Friday, October 28, 2016

Day 28: Revisiting Remakes: Halloween (2007)


For our third entry in the Revisiting Remakes series, we take a look at Rob Zombie's retelling of the all time slasher classic Halloween.  Is it worthy to share the name or the disaster that everyone makes it out to be?


The original Halloween film from 1978 is an absolute classic in the horror genre.  It took the idea of a slasher film and perfected it with mystery, suspense, drama and a haunting musical score that made it instantly recognizable and an inspiration for generations to come.  This really is a near perfect slasher movie.  It didn't rely on over the top gore to get the scares.  It provided genuinely creepy moments.  No one can forget the moment that Laurie Strode thinks that Michael Myers is dead when he suddenly sits up behind her like a robot.  Director John Carpenter understood that gore wasn't needed to make a compelling slasher.  Unfortunately, Rob Zombie didn't get the memo.  




Zombie's version of Halloween is a generic slasher that tries to be more than it is.  Given any other name, this one would be forgotten but not hated to the extreme that it is today.  Half of the movie is spent with young Michael Myers and really fleshing out his back story on why he became the William Shatner masked killer that we've all come to know and love.  The only problem with that is that we don't need that motivation.  One of the things that truly made Myers a scary killer is that we don't know his motivation.  We don't understand where the kid went wrong and decided to kill his sister on Halloween.  He was just a force of nature.  The later movies in the franchise strayed from this idea, but initially, we just didn't know.  This fear of the unknown is what made Myers frightening.  


By showing us his abusive family and shitty life, it almost seems like it wants to make us feel sympathetic for this character.  It's nature vs. nurture.  Myers was groomed to be this way.  In the original, he just was this way.  I don't want to feel sympathetic for such a shitty person.  And this version of the kid is pretty shitty.  In fact, damn near every character in this film is shitty.  That's another huge problem with it.  With the possible exception of Malcolm McDowell (as Dr. Loomis), I don't care about anyone here.  The original version built up Laurie and her friends and the kids that they were babysitting.  The remake spends so much time on young Michael Myers that by the time it gets to the present day, there's not enough time left to make compelling characters.  They're all just fodder.  Obscenity spewing fodder.  It's just no fun.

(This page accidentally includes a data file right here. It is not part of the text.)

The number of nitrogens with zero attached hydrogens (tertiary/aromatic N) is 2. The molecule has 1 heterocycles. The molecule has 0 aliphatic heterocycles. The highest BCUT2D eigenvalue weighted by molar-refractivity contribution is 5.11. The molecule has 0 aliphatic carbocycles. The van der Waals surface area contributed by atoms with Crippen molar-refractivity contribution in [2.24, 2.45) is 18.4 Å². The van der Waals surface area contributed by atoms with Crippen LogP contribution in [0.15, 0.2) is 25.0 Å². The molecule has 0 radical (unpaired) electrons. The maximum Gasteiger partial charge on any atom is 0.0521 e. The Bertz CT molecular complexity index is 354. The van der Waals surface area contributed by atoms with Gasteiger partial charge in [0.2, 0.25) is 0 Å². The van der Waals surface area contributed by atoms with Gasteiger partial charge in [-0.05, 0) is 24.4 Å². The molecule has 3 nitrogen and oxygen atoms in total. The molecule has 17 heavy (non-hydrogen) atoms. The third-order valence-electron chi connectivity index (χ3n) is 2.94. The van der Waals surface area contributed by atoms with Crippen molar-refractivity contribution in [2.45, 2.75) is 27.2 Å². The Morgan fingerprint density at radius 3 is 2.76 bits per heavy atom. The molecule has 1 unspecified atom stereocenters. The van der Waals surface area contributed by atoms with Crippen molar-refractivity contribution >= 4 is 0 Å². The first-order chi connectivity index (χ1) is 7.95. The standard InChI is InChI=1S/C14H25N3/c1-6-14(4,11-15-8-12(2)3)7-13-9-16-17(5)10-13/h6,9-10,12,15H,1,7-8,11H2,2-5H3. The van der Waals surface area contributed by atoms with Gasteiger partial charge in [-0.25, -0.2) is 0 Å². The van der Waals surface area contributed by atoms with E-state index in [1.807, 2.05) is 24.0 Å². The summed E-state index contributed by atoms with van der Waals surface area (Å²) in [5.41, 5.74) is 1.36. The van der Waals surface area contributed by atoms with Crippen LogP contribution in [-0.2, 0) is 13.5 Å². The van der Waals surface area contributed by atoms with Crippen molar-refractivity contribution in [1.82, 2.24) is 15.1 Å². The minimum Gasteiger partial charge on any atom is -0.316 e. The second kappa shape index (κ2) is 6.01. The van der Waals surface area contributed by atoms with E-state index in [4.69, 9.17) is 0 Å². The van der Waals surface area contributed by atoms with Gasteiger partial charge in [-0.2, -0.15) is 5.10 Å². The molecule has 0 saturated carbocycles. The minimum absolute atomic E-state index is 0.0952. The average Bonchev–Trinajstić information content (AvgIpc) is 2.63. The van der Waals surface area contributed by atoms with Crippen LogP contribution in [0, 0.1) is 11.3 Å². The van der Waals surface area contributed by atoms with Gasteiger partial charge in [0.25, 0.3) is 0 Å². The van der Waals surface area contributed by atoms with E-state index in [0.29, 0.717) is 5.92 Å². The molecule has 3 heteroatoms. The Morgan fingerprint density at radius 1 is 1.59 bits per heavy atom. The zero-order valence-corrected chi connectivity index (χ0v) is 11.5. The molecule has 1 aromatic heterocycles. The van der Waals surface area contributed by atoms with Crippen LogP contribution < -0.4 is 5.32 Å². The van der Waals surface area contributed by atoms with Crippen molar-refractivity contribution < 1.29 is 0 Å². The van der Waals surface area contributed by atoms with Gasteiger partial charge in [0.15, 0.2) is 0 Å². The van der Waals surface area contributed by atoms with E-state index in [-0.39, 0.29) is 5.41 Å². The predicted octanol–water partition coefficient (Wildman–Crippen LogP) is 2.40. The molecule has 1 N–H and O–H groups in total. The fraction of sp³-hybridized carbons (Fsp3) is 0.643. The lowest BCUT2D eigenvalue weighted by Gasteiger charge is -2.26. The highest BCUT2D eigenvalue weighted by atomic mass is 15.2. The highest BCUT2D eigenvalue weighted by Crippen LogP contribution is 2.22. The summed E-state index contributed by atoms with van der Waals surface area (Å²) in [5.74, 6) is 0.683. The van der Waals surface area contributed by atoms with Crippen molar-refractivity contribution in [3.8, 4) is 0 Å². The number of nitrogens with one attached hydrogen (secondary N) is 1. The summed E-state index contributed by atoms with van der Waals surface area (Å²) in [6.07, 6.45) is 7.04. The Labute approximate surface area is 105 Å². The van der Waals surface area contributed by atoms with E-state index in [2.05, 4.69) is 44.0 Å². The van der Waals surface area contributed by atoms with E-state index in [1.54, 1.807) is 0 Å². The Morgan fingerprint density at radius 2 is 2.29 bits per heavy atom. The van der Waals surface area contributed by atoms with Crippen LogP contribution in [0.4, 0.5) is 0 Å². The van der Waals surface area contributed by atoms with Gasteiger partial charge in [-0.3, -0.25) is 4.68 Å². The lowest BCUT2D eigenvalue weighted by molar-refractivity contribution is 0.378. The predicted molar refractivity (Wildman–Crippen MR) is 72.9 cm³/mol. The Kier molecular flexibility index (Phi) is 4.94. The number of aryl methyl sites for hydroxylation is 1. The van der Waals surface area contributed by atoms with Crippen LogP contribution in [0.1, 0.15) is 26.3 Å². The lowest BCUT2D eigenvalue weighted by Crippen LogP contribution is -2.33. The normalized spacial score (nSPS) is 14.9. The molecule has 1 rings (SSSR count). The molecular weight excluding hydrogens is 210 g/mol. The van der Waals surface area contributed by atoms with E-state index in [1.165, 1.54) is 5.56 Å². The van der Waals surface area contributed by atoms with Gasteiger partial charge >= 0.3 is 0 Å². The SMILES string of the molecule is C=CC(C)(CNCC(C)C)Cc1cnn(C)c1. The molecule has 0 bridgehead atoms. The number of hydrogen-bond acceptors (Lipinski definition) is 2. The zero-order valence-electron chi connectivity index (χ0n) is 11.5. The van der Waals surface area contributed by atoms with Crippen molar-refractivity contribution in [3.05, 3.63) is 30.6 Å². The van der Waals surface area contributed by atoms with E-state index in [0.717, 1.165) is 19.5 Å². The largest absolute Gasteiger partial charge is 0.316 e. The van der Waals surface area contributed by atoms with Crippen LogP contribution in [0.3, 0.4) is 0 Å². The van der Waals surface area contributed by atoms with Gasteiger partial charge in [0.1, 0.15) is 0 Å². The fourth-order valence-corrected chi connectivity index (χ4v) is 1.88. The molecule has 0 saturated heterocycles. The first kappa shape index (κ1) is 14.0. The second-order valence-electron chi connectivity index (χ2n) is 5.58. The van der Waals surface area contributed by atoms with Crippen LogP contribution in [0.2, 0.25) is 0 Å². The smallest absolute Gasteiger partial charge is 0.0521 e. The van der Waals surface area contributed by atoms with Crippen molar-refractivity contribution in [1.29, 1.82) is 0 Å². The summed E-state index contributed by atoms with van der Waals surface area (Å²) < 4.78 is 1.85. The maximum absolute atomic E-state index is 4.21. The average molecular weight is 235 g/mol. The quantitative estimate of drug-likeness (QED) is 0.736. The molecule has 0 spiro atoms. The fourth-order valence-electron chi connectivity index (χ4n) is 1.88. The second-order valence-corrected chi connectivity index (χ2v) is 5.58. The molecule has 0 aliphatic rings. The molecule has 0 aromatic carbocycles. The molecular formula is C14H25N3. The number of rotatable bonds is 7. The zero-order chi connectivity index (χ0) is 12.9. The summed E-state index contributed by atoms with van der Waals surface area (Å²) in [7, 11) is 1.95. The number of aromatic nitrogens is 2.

The over the top gore is fun to look at and overall, the movie is shot well.  It just doesn't tell a very good story.  We didn't need a Michael Myers prequel.  I have no interest in what made him the way he is.  Taking away the mystique is stripping the character of some of what makes him The Shape.  


It seems like I'm not the only one that thinks that way.  John Carpenter himself doesn't seem too fond of Zombie's version of the film.  While talking to students at the New York Film Academy he said, 

 “I thought that he took away the mystique of the story by explaining too much about [Michael Myers]. I don’t care about that. He’s supposed to be a force of nature. He’s supposed to be almost supernatural. And he was too big. It wasn’t normal.”

While I love Rob Zombie's work on The Devil's Rejects, he totally missed the ball on his vision of what makes Halloween so special.  He turned it into House of 1000 Corpses with Michael Myers.  And quite frankly, that just doesn't work.  


Our Rating:  2/5


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